Dismiss Notice
Join Physics Forums Today!
The friendliest, high quality science and math community on the planet! Everyone who loves science is here!

Sequence of ratios of primes and integers

  1. Mar 15, 2007 #1
    I am fairly certain that [tex]\frac{n}{p_n}[/tex] is not monotone for any n, but I can't give a proof of it without assuming something at least as strong as the twin prime conjecture. I was wondering if anyone has some advice to prove this using known methods?
  2. jcsd
  3. Mar 15, 2007 #2


    User Avatar
    Science Advisor
    Gold Member

    Statement is confusing - what is variable (not n from what you said)?
  4. Mar 15, 2007 #3
    The variable is n. I mean no tail of the sequence is monotone.
  5. Mar 20, 2007 #4
    Any ideas at all? I'm drawing dead here.
  6. Mar 21, 2007 #5


    User Avatar
    Science Advisor
    Homework Helper

    I'm still not sure what you mean, exactly.
  7. Mar 21, 2007 #6
    The tail of a sequence [tex]a_n[/tex] is the subsequence [tex](a_n)_{n>N}[/tex] for some N. A sequence may not be monotone for the first N numbers, but the tail of the sequence might be monotone. If [tex]\frac{n}{p_n}[/tex] is eventually monotone, then the alternating series test shows that [tex]\sum_n(-1)^n\frac{n}{p_n}[/tex] converges. I believe that the series converges, but I don't think the sequence is eventually monotone, mainly because I think the twin prime conjecture is true.
    Last edited: Mar 21, 2007
  8. Mar 22, 2007 #7

    Gib Z

    User Avatar
    Homework Helper

    I still have no idea what you mean, but [tex]\sum_{n=1}^{\infty} \frac{n}{p_n}[/tex] diverges if that helps.
  9. Mar 22, 2007 #8
    Ok I don't know how I can possibly make it clearer. Look at this sequence:

    2, 3, 5, 3, 5, 6, 7, 6, 4, 2, 1/11, 1/12, 1/13, 1/14, 1/15, 1/16, 1/17, 1/18, ...

    This sequence is monotone decreasing from the 11th entry onwards. IS THE SAME TRUE FOR [tex]\frac{n}{p_n}[/tex]? I don't think so, but it is not obvious either way.
  10. Mar 22, 2007 #9
  11. Mar 22, 2007 #10
    All I can conclude from PNT is that [tex]\lim\frac{n}{p_n}=0[/tex].
  12. Mar 22, 2007 #11
    Dragonfall,I just realized what was your question in a first place...
    I think it's darn difficult to prove that!
    Need to know of distribution of primes for every finite segment [n,n+k] of natural numbers.Looks intractible at first glance.Sorry.
  13. Mar 22, 2007 #12
    No, it doesn't.
  14. Mar 22, 2007 #13
    Why not? [itex]\lim_{n\to \infty}\frac{n}{p_n}=0[/itex] by the PNT, so wouldn't eventual monotonicity be sufficient for convergence?

    Anyway, let's just see what we have.

    No tail is monotone if for all natural numbers N, there is an n>N such that
    [tex]\frac{n}{p_n} < \frac{n+1}{p_{n+1}}[/tex].

    This is equivalent to

    You don't need the twin primes conjecture here. It suffices to have this lemma:

    There exists a natural number k such that there are infinitely many consecutive primes whose difference is less than k.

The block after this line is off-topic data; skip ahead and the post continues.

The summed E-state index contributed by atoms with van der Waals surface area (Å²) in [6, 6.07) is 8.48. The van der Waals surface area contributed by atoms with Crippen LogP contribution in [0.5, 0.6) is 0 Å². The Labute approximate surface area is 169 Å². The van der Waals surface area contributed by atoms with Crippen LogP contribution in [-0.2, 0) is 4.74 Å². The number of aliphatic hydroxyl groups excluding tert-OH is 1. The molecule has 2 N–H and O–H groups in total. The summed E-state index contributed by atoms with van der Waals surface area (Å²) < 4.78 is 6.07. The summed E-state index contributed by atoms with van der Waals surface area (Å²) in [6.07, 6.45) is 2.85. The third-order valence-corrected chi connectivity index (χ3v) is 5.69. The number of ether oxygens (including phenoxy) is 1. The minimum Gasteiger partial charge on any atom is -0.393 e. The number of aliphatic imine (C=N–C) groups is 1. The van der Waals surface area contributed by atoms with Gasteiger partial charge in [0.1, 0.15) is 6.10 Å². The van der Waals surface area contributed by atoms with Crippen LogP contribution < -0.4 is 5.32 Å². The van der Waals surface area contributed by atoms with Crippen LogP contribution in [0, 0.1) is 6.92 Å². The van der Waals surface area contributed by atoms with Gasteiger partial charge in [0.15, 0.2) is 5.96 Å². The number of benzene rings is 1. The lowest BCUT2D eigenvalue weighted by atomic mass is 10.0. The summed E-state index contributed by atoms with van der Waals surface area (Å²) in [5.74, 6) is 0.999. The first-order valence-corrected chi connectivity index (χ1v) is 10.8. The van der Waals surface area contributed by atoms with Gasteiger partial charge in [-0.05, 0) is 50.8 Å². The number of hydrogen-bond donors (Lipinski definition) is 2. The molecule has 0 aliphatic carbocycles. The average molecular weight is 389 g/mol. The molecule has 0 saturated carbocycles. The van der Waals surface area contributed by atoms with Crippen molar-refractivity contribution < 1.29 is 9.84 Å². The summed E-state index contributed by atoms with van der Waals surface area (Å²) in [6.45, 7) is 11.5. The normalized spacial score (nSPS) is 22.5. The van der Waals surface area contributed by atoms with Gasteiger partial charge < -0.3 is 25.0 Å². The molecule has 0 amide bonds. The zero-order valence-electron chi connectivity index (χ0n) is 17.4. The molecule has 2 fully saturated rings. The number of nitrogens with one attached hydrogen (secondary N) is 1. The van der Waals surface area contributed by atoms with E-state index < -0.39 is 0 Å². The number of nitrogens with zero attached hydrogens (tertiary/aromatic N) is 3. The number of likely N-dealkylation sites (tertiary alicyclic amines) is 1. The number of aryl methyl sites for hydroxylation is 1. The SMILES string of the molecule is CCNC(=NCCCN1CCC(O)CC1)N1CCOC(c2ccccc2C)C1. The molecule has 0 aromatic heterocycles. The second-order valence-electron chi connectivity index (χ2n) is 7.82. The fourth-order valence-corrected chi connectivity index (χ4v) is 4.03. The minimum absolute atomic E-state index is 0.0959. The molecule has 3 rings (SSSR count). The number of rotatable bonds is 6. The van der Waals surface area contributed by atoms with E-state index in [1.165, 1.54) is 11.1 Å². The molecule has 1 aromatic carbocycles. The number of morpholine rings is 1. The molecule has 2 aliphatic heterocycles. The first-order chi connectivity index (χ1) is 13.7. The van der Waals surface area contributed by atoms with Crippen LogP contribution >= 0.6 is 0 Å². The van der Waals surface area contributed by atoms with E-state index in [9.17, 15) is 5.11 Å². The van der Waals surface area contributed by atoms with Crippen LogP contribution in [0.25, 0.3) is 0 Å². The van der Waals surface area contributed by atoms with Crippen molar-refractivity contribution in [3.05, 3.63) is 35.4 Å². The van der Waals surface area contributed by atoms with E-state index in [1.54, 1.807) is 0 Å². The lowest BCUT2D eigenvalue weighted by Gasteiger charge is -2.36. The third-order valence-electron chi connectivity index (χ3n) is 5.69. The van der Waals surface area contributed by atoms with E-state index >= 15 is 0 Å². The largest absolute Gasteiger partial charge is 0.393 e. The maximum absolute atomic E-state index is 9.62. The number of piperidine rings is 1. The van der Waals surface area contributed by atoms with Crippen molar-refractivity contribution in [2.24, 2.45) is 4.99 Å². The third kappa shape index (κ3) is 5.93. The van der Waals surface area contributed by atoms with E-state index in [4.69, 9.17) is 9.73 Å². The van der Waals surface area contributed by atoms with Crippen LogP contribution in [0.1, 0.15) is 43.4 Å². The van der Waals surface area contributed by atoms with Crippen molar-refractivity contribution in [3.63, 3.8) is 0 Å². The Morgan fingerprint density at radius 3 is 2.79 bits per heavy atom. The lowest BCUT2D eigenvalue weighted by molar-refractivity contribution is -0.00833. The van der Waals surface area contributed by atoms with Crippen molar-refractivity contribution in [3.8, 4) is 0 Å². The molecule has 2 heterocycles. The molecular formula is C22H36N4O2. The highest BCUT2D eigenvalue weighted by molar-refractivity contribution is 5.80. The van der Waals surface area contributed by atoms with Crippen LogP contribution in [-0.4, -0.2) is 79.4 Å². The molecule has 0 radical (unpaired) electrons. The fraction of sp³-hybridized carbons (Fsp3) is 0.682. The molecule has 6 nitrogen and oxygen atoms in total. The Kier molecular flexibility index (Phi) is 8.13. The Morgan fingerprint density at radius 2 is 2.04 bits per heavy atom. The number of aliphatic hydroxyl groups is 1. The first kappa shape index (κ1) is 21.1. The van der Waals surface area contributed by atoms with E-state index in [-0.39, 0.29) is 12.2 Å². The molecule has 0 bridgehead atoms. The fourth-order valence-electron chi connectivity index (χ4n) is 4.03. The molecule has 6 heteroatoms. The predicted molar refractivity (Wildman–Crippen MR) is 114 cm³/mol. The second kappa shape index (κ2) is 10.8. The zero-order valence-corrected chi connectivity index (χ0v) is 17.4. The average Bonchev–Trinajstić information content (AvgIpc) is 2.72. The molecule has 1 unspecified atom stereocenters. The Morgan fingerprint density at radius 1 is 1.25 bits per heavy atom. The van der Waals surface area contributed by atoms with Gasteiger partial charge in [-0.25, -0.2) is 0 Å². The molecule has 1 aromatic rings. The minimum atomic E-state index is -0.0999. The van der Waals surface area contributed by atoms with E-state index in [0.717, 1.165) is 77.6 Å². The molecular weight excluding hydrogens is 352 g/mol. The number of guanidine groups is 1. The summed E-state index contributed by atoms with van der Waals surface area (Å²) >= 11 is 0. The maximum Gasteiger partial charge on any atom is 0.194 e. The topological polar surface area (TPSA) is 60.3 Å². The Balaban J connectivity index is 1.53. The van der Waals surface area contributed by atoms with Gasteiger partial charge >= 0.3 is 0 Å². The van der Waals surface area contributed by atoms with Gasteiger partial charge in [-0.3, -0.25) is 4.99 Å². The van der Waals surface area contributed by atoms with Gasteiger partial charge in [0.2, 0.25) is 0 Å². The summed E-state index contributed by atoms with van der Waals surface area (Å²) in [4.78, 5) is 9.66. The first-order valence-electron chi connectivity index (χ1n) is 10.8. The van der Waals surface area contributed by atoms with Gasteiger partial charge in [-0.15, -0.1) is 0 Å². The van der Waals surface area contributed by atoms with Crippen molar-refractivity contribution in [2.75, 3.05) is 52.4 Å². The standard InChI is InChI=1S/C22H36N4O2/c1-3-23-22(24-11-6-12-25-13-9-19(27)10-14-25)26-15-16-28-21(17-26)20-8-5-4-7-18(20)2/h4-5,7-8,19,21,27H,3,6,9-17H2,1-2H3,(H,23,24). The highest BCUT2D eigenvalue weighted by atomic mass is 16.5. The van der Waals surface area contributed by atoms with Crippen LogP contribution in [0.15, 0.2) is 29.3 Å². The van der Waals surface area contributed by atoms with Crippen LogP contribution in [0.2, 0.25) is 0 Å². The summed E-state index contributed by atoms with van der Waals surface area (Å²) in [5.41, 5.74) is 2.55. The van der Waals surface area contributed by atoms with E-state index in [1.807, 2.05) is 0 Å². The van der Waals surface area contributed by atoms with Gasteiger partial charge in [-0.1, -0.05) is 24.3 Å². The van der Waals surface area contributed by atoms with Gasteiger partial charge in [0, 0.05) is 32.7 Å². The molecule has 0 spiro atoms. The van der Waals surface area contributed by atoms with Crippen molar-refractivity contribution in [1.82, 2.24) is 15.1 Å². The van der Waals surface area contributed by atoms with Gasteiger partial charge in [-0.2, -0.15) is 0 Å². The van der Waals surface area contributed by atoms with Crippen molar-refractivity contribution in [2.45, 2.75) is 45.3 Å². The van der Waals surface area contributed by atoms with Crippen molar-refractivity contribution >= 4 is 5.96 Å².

Even this is stronger than you need, but much, much weaker than the twin primes conjecture.
    Last edited: Mar 22, 2007
  15. Mar 22, 2007 #14
    My deepest apologies, I somehow had forgotten the correct statement of the alternating series test.

    Man do I feel stupid.
  16. Mar 22, 2007 #15
    Thanks, and you're right, something like "there exists infinitely many n such that [tex]p_{n+1}-p_n<\log n[/tex]" is approximately what I need.
  17. Mar 23, 2007 #16
    Don't feel stupid. Stuff like that happens to me all the time.

    Anyway, I did some looking, and I found this paper, which states that if the Elliot-Halberstam Conjecture is true, then there are infinitely many consecutive primes differing by less than 16.

    I can't seem to find any similar results that don't depend on unproven conjectures, so proof might not be easy.

    A proven result that might be useful is that [itex]{\lim \inf}_{n \to \infty} \frac{p_{n+1}-p_n}{\log{p_n}}=0[/itex] (found in the same paper).
  18. Mar 23, 2007 #17
    I'm reading through it now, thanks. An immediate corollary is that [tex]\lim\inf\sqrt{p_{n+1}}-\sqrt{p_n}=0[/tex], which brings us infinitesimally closer to Andrica's conjecture (I haven't had time to think it through, it's just the first thing that popped into my head).
  19. Mar 24, 2007 #18
    After a bit of tinkering and smoothing out some holes in the logic, I've come up with a proof of your conjecture using [itex]{\lim \inf}_{n \to \infty} \frac{p_{n+1}-p_n}{\log{p_n}}=0[/itex] as a lemma. I'll post it if you want to see.
  20. Mar 24, 2007 #19
    I'll try and figure it out myself. If I get stuck maybe I'll crack and ask for your proof.
  21. Mar 24, 2007 #20
    Fair enough. That's why I asked.

    If you do manage to prove it, I'd love to see your proof. Please do post it.
Know someone interested in this topic? Share this thread via Reddit, Google+, Twitter, or Facebook

Have something to add?

Similar Discussions: Sequence of ratios of primes and integers